Fall 1997 Poultry Press

UPC Rallies For Hens
at Horizon High School

in Phoenix, Arizona

"Karen Davis, president of United Poultry Concerns, a national poultry rights group, came from Maryland to lead the protest."
Paradise Valley Independent, Aug. 20-26, 1997, front page.

On August 14th, the first day of classes, United Poultry Concerns held a protest rally in front of Horizon High School at 7:00 AM as students were filing in. 30 protesters announced via banner, signs, and bullhorn: ANIMAL ABUSE IN ARIZONA ISN'T A PRANK, IT'S A CRIME; THIS SCHOOL NEEDS A CODE OF ETHICS NOT A COVER-UP; BUILD COMPASSION AND A RESPECT FOR LIFE!

photo by Treva Slote

Why: On April 11, 1997, a gang of Horizon High School seniors released 40 to 50 bound hens on school property and proceeded to abuse and kill them for fun. They threw hens over the fence, breaking their legs, and onto the school roof, and into lockers. The body of a hen with her legs tied was pulled out of a school trash can and aired on TV that night. Feathers matted with dried blood were held up to the camera.

Animal abuse is against the law in Arizona. A person commits cruelty to animals who recklessly subjects any animals or poultry to cruel mistreatment. Dee Kotinas, Executive Director of the Animals Benefit Club of Arizona, filed cruelty charges the next day to no avail.

However, the Phoenix Police Department Report shows cruelty that should have led to the issuing of subpoenas. It shows the inaction and virtual complicity of the Phoenix police and the school security guards who were there when the assault took place. According to a senior, "Phoenix police officers were present at the school and Kevin [Yule, a senior] asked an officer if it was okay to bring the chickens onto campus and he was informed it was okay. The chickens were tied together at their feet with string." A school security guard, Kathy Morton, watched "one male throw four chickens tied together over the fence into the junior [parking] lot. . . . He threw the chickens back over the fence." She did not bother to identify the student or the condition of the birds being thrown back and forth over the fence tied together like a bunch of grapes.

A Phoenix newscaster pulls a dead hen from a trash can at Horizon High School.

photos courtesy of KTVK-Ch 3

Where Did the Chickens Come From?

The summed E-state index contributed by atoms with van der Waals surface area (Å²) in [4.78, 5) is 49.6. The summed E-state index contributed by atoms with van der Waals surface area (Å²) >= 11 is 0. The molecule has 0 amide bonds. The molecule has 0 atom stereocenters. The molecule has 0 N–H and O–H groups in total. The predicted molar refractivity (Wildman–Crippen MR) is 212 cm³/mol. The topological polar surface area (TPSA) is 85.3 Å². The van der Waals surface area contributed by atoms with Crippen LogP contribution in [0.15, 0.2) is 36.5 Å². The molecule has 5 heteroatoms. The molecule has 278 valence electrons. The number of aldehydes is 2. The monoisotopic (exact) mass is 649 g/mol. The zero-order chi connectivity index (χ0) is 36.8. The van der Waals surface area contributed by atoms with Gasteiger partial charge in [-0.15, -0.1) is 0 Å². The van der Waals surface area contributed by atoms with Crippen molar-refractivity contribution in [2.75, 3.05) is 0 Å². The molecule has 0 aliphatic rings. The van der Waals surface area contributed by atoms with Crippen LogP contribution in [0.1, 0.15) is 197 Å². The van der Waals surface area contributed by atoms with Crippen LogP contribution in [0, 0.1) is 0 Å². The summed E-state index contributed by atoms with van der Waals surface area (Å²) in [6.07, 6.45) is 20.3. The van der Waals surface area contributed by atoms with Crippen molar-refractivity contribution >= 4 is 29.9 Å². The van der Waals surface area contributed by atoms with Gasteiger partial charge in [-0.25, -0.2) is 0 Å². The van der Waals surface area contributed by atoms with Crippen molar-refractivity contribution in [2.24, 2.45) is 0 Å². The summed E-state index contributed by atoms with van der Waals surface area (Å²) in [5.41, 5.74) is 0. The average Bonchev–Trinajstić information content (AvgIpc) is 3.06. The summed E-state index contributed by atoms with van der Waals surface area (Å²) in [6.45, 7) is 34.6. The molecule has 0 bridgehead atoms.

They came from Hickman's Egg Ranch, a caged-layer complex in Glendale, AZ. Purchase of the hens was taped by Hickman's camera. It showed "four white males, about 18 years of age, purchasing the chickens at $2.00 apiece. If the persons buying the chickens did not have cages or boxes for the chickens to be transported in, then Hickmans takes one leg of three or four chickens and ties them together in a group. Since this was the case with the students, they were given in groups of 4 chickens tied together."

Brutal Treatment of Laying Hens is Standard Procedure
Glen Hickman told police they "received a shipment of 72,000 chickens. 600 of the chickens had died in transport and they died within 50 miles of where they were shipped from. One time he took 60 chickens out of their cages and tied them together. He then transported them 17 miles to another chicken ranch and they were then put into the same type of cages they had been in at Hickmans. Within three days five of the chickens had died. It is very common for chickens to die after being transported. Glen also related that people buy chickens from him as live feed for their pet snakes. Glen is in the business of selling eggs and chickens, not puppies."

Administrative Flippancy and Contradiction:
Despite the evidence, Horizon principal John Stollar wrote a letter to "Horizon Patron" claiming, "There was no mayhem, there was no mutilation, there was no chaos." (School security guard Bruce Davis told police: "It was chaos there with the chickens, the water balloons, the shaving cream, and the locked gates" including "dead chickens in the parking lot.") Stollar says "there is absolutely no evidence of abuse or any other kind of mayhem perpetrated on chickens at Horizon High School, yet "On Monday morning, following the Friday event, I addressed the student body, told them of my indignation, of the panic, as well as the cruelty to animals."